- Dimke: ‘I’m not going to retire’
- IMRF responds: Pay spiking against the rules
- Bill limits automated license plate readers
- Private uni’s subject to FOIA says House
- Guest Commentary: Earth Day or April Fools Day?
- State Roundup: Concerns raised about proposed change in DUI pot standard
- Bill would decrease pot penalties; small amounts would draw only ticket, fine
- Senate votes to restore human service cuts; bill moves to House for consideration
- Bill to restrict red light cameras passes House
- State Roundup: Budget fix in current FY not yet done
DeKalb rally addresses jobs, supports Occupy Wall Street
By Dan Kenney
DEKALB, Ill. — Friday, Oct. 7, about 50 people gathered in DeKalb’s Memorial Park to announce the September jobs statistics. It was also a rally of solidarity with the Occupy Wall Street movement that is taking place in more than 150 cities and towns across America and around the world.
The following statement was read:
“The latest job numbers released today show a nation stuck on a downward path. According to the U.S. Bureau of Labor Statistics, the U.S. economy added 103,000 jobs. However, a closer look at this figure reveals that 45,000 of those jobs were telecommunication workers of Verizon returning to work after the end of their strike. Thus, in reality, given the fact that the U.S. needs to add a minimum of 125,000 jobs a month just to maintain ‘employment equilibrium,’ we are actually 100,000 jobs short of what is needed for September.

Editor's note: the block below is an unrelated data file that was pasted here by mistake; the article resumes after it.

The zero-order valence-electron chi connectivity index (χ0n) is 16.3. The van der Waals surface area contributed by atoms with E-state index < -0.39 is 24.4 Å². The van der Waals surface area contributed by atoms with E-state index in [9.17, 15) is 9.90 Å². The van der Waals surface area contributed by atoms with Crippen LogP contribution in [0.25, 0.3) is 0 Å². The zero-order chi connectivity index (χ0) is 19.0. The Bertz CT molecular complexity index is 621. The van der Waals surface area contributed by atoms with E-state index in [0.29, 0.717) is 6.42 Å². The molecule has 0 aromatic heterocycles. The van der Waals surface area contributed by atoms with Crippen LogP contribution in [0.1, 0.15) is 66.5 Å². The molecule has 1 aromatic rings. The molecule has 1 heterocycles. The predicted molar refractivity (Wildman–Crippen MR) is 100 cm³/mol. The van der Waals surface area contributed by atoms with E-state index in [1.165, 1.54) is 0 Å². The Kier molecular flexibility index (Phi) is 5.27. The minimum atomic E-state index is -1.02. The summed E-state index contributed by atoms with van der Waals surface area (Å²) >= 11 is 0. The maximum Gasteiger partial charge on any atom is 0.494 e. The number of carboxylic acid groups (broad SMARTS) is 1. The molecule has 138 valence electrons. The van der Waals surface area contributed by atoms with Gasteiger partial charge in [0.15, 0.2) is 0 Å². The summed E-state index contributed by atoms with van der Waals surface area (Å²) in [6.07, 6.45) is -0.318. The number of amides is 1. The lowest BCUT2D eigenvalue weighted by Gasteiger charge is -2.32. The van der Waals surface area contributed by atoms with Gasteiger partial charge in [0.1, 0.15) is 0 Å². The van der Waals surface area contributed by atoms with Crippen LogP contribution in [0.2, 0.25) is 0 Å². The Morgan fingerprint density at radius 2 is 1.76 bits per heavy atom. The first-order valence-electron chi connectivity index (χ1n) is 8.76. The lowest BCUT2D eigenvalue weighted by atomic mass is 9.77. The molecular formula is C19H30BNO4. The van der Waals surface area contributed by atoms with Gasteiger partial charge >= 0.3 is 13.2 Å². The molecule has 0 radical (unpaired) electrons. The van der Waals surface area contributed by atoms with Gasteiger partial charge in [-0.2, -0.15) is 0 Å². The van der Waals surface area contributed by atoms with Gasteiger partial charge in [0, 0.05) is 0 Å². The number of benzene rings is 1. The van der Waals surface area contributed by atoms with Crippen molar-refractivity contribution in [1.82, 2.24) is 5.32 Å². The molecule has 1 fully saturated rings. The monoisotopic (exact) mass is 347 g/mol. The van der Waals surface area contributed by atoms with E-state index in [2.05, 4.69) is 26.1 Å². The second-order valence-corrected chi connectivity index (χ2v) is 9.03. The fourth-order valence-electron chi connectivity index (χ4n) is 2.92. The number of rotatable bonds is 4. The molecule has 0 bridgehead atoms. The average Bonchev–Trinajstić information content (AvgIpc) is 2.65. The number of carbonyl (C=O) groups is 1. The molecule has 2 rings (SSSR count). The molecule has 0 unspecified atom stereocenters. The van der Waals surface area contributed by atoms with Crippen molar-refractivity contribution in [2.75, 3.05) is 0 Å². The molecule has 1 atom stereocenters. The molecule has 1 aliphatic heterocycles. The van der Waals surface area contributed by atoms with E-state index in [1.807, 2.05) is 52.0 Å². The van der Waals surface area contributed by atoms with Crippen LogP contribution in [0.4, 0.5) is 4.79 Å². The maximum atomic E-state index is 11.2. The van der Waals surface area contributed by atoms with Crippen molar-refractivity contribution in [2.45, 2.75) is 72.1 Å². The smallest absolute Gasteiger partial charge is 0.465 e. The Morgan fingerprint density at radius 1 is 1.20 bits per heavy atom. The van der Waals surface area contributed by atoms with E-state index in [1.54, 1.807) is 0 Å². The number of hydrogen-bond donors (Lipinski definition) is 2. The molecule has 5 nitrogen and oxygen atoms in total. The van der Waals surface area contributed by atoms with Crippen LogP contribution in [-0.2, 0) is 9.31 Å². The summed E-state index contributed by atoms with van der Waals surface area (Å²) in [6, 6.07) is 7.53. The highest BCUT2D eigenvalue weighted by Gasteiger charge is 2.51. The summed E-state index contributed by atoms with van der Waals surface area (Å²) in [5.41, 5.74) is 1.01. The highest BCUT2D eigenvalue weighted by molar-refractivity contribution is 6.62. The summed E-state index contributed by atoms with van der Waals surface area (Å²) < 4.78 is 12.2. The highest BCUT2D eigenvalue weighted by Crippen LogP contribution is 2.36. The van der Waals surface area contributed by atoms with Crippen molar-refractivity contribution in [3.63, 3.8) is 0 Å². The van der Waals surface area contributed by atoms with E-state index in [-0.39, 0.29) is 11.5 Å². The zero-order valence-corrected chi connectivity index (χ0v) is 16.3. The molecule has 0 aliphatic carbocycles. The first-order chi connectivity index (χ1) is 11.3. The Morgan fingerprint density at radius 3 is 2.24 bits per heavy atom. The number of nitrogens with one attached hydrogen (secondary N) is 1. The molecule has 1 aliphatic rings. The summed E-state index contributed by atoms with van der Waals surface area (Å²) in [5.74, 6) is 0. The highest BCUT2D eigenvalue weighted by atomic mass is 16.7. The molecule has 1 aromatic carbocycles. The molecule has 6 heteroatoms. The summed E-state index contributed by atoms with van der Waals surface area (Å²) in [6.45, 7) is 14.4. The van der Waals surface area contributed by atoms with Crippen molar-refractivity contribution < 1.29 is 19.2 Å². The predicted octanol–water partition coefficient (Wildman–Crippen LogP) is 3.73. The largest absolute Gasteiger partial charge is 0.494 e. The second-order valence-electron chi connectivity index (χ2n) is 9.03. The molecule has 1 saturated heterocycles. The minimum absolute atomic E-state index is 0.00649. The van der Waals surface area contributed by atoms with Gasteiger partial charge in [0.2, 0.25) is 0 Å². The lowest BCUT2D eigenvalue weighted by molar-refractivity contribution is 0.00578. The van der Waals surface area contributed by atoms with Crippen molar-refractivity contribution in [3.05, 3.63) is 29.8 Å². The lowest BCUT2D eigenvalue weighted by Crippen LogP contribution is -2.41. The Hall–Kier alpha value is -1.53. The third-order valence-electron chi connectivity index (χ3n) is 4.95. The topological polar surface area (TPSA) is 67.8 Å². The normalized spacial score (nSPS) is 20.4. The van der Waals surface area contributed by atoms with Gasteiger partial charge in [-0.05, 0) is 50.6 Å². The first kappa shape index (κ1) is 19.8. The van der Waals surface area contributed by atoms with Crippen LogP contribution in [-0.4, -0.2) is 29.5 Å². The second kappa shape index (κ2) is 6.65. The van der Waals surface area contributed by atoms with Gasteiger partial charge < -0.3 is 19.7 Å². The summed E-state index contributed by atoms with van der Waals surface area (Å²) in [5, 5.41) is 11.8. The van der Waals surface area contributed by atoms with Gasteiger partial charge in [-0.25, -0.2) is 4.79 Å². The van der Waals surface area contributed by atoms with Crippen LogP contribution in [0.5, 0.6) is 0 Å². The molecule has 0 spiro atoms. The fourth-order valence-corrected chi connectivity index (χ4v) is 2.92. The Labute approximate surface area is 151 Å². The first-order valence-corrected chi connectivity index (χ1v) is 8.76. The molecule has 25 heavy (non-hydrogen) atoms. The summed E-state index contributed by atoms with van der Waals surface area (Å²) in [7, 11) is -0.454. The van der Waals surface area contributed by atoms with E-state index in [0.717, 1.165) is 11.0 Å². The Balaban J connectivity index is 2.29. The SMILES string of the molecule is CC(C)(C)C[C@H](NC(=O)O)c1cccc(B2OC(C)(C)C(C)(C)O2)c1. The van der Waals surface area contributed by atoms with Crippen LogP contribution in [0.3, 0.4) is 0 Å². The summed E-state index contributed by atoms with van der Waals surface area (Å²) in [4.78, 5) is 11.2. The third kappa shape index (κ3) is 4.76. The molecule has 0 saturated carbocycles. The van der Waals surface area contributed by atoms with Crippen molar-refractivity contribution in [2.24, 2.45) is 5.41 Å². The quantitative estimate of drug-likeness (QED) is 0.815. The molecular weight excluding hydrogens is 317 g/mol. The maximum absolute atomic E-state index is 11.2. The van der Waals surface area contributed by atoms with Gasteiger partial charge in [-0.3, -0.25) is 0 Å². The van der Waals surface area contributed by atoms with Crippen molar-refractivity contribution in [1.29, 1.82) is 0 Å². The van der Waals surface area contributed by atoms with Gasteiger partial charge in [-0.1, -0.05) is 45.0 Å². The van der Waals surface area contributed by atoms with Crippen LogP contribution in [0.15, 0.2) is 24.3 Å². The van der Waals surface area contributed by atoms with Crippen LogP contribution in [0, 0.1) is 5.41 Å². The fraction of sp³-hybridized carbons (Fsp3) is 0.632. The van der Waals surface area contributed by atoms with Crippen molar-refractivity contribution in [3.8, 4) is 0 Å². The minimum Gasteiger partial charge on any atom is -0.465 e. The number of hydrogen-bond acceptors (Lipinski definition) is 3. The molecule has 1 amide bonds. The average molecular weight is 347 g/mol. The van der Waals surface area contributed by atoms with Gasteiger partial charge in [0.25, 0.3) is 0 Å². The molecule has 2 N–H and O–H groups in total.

“According to the Economic Policy Institute economist Heidi Shierholz, at the current rate of job creation, ‘the unemployment rate will soon begin to rise again.’
“26 million Americans are unemployed, underemployed, or have stopped looking for work. The number of long-term jobless is now 6.2 million, and climbing — that is 44.6 percent of the total unemployed.”
The rally also brought attention to the fact that 10 years of wars in Iraq and Afghanistan had cost the citizens of DeKalb more than $143 million as well as costing the 16th Congressional District more than $4 billion. Attendees were asked to consider how many jobs that money may have created if it had been invested at home. Especially since a recent bi-partisan report by Congress has shown that $36 to $62 billion has been wasted in the wars or been stolen by contractor fraud. The report also revealed that hundreds of millions actually fell into the hands of the Taliban.
The top 1 percent controls more than 40 percent of the wealth in the nation. And while large banks and multi-national corporations are sitting on more than a trillion in cash, the unemployment rate remains unchanged. In fact, John Deere announced last week it was building two new factories in Brazil, and in April of this year, CAT announced it was building three new factories in China.
The organizers of the event asked those present to keep the conversation going by discussing the issues with family and friends.
The rally was organized by the Rebuild the American Dream DeKalb County, Northern Illinois Jobs with Justice, and the DeKalb Interfaith Network for Peace and Social Justice.
From the Oct. 12-18, 2011, issue